Treating and Preventing Minor Exercise Related Injuries

Posted: Friday, 19 October 2012

Categories: Exercise, Health, Personal Training

Minor injuries are frustrating, and something we are all likely to encounter during exercise or personal training sessions. They may only seem like a slight inconvenience at the time, but recognising a minor injury and treating it correctly will often mean the difference between a swift recovery and a prolonged period of recuperation.

1. Don’t train through the pain
If you’re experiencing pain or discomfort during exercise, it’s important to tell your personal trainer. They will be able to assess whether you are developing an injury or straining your muscles in a way that could be damaging in the long term. It’s far better to check out any minor niggles than wait until they develop into something that will stop you from being active and set back your progress.

2. Find a Solution
Although some exercise related injuries can be complicated, many have a simple solution that will prevent reoccurrence. For example, a common complaint for those who do a lot of running sports, e.g. cross training, marathon training or hiking, is shin splints (pain between the knee and ankle). In many cases this can be prevented by making sure you have properly fitted shoes, and also by engaging in exercises to strengthen core muscles. Your trainer will help you target weak areas that need strengthening in order to reduce the likelihood of injury.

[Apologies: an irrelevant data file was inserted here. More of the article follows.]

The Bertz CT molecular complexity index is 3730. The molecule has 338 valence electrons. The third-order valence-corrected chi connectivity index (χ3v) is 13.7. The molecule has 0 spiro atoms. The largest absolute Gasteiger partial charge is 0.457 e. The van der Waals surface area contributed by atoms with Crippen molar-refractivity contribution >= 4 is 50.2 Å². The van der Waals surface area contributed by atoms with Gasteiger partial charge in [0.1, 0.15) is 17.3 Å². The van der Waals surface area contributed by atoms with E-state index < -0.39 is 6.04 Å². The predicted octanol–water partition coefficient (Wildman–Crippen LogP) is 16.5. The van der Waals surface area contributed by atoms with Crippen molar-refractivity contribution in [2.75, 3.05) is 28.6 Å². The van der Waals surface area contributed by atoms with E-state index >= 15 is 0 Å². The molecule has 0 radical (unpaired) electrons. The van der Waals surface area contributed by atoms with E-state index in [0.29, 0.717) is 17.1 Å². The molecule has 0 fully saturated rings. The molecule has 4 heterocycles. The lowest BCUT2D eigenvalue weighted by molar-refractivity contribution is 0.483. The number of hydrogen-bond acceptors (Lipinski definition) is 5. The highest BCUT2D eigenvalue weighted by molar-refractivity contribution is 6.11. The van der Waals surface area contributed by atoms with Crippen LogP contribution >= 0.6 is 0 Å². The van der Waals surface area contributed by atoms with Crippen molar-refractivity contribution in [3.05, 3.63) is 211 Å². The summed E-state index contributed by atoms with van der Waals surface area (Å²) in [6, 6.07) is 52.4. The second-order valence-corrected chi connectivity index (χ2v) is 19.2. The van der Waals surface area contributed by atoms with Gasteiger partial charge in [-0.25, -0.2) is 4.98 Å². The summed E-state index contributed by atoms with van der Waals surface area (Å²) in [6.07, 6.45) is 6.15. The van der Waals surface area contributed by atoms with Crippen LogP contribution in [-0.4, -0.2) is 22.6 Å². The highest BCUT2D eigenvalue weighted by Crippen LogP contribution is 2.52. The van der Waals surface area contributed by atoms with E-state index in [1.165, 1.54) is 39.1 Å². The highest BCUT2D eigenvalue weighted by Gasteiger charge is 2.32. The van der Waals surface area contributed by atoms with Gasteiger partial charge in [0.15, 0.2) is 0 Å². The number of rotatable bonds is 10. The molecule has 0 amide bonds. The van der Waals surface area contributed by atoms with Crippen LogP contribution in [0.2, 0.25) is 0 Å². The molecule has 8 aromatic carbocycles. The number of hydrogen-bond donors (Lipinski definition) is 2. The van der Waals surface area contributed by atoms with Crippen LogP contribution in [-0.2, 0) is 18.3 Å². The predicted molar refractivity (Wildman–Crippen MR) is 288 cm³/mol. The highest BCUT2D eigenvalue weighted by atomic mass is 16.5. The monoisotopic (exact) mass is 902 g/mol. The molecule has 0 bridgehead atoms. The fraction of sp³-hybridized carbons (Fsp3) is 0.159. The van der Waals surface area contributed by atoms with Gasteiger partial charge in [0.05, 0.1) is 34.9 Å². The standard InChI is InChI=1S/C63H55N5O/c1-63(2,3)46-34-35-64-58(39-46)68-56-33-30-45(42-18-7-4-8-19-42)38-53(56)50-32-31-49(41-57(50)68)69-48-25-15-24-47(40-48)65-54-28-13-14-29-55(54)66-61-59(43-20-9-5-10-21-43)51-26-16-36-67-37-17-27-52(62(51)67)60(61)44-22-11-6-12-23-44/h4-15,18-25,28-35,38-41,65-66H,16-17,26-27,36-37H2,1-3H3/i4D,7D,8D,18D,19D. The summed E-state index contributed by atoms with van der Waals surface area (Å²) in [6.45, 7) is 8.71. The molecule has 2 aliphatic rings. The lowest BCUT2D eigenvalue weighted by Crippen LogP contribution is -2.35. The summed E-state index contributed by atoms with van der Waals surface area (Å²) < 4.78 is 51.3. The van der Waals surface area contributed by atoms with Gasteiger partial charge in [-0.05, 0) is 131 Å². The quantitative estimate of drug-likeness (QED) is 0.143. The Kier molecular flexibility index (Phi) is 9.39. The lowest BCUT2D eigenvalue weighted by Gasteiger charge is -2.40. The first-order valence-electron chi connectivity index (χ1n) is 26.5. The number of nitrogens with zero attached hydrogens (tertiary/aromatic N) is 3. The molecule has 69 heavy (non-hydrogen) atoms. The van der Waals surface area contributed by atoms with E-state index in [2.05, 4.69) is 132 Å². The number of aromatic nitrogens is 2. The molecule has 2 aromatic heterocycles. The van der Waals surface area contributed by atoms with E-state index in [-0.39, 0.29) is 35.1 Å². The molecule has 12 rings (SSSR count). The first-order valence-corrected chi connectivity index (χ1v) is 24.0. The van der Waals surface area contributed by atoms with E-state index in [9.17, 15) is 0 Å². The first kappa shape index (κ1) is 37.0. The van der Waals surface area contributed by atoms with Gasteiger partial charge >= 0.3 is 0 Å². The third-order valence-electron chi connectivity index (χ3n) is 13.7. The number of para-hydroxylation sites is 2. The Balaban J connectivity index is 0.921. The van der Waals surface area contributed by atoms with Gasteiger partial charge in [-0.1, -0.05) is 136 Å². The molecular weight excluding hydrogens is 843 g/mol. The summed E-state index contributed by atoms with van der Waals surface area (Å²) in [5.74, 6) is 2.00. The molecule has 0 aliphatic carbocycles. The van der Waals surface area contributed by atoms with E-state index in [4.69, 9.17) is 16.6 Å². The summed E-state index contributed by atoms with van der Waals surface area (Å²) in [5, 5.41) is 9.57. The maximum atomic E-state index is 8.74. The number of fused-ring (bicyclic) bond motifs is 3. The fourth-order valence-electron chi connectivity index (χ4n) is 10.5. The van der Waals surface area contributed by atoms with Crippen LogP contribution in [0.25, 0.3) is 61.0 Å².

3. Know How to Treat It
Many sports and exercise professionals recommend the RICE method for dealing with minor injuries; this stands for Rest, Ice, Compression and Elevation. The key here is to listen to your own body and be smart about how, when and if to apply these methods. As a general rule, if you injure yourself whilst exercising, stop immediately and rest. If you believe you have strained or sprained a muscle, ice can be helpful to ease pain and reduce swelling. Be careful not to put the ice in direct contact with skin. Wrap in a towel and apply for around 15 minutes, then let the skin warm again before re-application. Compression may be useful for some people to reduce excessive swelling, however, it’s important that bandages should not be so tight that they throb. Elevation is a good way to ensure the injured area is sufficiently rested, and will also reduce the risk of inflammation.

Personal trainers will always be happy to help with advice or guidance on preventing, treating or returning to exercise after an injury. These tips are intended for guidance in the result of minor exercise-related injuries; always seek appropriate professional medical advice if an injury does not begin to heal after 48 hours or if you are at all concerned.

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